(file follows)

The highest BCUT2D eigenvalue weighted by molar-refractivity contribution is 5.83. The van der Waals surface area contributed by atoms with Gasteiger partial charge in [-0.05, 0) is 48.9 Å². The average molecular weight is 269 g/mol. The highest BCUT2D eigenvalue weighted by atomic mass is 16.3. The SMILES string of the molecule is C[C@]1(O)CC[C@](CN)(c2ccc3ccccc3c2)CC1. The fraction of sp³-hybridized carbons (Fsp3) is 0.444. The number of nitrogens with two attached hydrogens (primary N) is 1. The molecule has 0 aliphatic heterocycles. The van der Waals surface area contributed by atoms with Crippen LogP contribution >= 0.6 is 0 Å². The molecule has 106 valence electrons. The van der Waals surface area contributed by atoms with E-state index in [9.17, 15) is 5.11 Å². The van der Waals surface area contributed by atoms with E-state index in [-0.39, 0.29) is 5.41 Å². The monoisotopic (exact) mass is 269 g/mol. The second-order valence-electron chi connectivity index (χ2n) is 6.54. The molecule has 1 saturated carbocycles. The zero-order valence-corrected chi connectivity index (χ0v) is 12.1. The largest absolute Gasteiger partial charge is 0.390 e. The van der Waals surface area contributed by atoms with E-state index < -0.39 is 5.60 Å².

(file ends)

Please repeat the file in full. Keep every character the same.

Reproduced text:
The highest BCUT2D eigenvalue weighted by molar-refractivity contribution is 5.83. The van der Waals surface area contributed by atoms with Gasteiger partial charge in [-0.05, 0) is 48.9 Å². The average molecular weight is 269 g/mol. The highest BCUT2D eigenvalue weighted by atomic mass is 16.3. The SMILES string of the molecule is C[C@]1(O)CC[C@](CN)(c2ccc3ccccc3c2)CC1. The fraction of sp³-hybridized carbons (Fsp3) is 0.444. The number of nitrogens with two attached hydrogens (primary N) is 1. The molecule has 0 aliphatic heterocycles. The van der Waals surface area contributed by atoms with Crippen LogP contribution >= 0.6 is 0 Å². The molecule has 106 valence electrons. The van der Waals surface area contributed by atoms with E-state index in [9.17, 15) is 5.11 Å². The van der Waals surface area contributed by atoms with E-state index in [-0.39, 0.29) is 5.41 Å². The monoisotopic (exact) mass is 269 g/mol. The second-order valence-electron chi connectivity index (χ2n) is 6.54. The molecule has 1 saturated carbocycles. The zero-order valence-corrected chi connectivity index (χ0v) is 12.1. The largest absolute Gasteiger partial charge is 0.390 e. The van der Waals surface area contributed by atoms with E-state index < -0.39 is 5.60 Å².